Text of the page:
# Doubts regarding finding Attr(Qh) in Zielonka algorithm

Hi,  I was going through the Zielonka algorithm. I read the formula for finding Attr(Qh), which is "attrA(ϕ):⇔ µx.(ϕ ∨ <A>x)". What should be the <A> x, whether it's all states of player 1? Could you please help me solve this issue? [ How to find Attr(Qh)?] +1 vote

The enforcement operator <A>phi is defined on page 63 and again on page 138. The definition is as follows:

⟨A⟩φ := A ∧ <>φ ∨ B ∧ []φ = (A=><>φ|[]φ)

It holds on the states where player A can enforce that the next transition will reach a state where φ holds: Each state is either controlled by player A or player B, and if a state is controlled by player A, then it is sufficient to have a successor state where φ holds, since player A can choose that one. If the state is controlled by player B, we have to demand that []φ holds so that player B can only choose φ-states.

For computing the attractor attrA(p) := µx.(p ∨ <A>x) we relabel the state transition system such that the states controlled by player A and B are labeled with variables "a" and "b", respectively, and state s7 (the one with highest rank) is labeled with variable p.

The computation of the attractor is then the computation of mu x. (p | a & <> x | b & [] x) which is done as follows:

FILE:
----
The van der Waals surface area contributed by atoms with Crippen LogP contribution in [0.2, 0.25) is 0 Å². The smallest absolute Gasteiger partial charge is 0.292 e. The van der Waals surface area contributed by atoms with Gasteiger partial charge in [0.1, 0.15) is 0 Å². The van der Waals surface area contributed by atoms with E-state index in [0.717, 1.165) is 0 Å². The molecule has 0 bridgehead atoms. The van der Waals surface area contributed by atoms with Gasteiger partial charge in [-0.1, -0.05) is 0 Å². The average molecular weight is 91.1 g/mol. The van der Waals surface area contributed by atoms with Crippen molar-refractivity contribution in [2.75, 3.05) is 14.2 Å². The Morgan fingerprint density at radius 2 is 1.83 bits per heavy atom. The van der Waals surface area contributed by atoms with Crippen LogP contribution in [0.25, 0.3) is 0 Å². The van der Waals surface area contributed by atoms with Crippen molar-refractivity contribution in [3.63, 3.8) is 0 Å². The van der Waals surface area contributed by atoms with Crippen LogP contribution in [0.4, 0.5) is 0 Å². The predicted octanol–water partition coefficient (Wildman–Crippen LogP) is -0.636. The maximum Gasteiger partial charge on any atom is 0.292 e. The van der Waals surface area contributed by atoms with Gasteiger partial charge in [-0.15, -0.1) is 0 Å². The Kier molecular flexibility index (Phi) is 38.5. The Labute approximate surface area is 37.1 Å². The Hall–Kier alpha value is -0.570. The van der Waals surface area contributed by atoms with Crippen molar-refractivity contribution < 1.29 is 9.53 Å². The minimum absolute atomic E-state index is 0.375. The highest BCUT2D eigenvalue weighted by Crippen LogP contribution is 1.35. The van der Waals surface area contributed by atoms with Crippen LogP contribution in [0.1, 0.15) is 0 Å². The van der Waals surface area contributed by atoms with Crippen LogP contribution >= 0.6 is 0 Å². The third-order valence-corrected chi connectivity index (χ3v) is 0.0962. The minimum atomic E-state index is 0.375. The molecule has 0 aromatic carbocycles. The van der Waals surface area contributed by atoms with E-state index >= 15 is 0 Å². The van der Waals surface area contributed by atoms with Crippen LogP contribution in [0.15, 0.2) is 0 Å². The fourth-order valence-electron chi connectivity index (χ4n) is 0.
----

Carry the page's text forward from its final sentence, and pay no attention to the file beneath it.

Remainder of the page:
```   〖p〗= {s7}
〖a〗= {s3;s4;s5;s6}
〖b〗= {s0;s1;s2;s7}
step 0 : x = {}
〖x〗= {}
〖<> x〗 = {}
〖a & <> x〗 = {}
〖p | a & <> x〗 = {s7}
〖x〗= {}
〖[] x〗 = {}
〖b & [] x〗 = {}
〖p | a & <> x | b & [] x〗 = {s7}
step 1 : x = {s7}
〖x〗= {s7}
〖<> x〗 = {s5;s6}
〖a & <> x〗 = {s5;s6}
〖p | a & <> x〗 = {s5;s6;s7}
〖x〗= {s7}
〖[] x〗 = {s5}
〖b & [] x〗 = {}
〖p | a & <> x | b & [] x〗 = {s5;s6;s7}
step 2 : x = {s5;s6;s7}
〖x〗= {s5;s6;s7}
〖<> x〗 = {s1;s2;s5;s6;s7}
〖a & <> x〗 = {s5;s6}
〖p | a & <> x〗 = {s5;s6;s7}
〖x〗= {s5;s6;s7}
〖[] x〗 = {s5}
〖b & [] x〗 = {}
〖p | a & <> x | b & [] x〗 = {s5;s6;s7}
〖x〗= {s5;s6;s7}
fixpoint reached!
〖mu x. (p | a & <> x | b & [] x)〗 = {s5;s6;s7}```

The computation starts with p-states and adds the existential A-predecessors and the universal B-predecessors until a fixpoint is reached.

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Thank you, professor.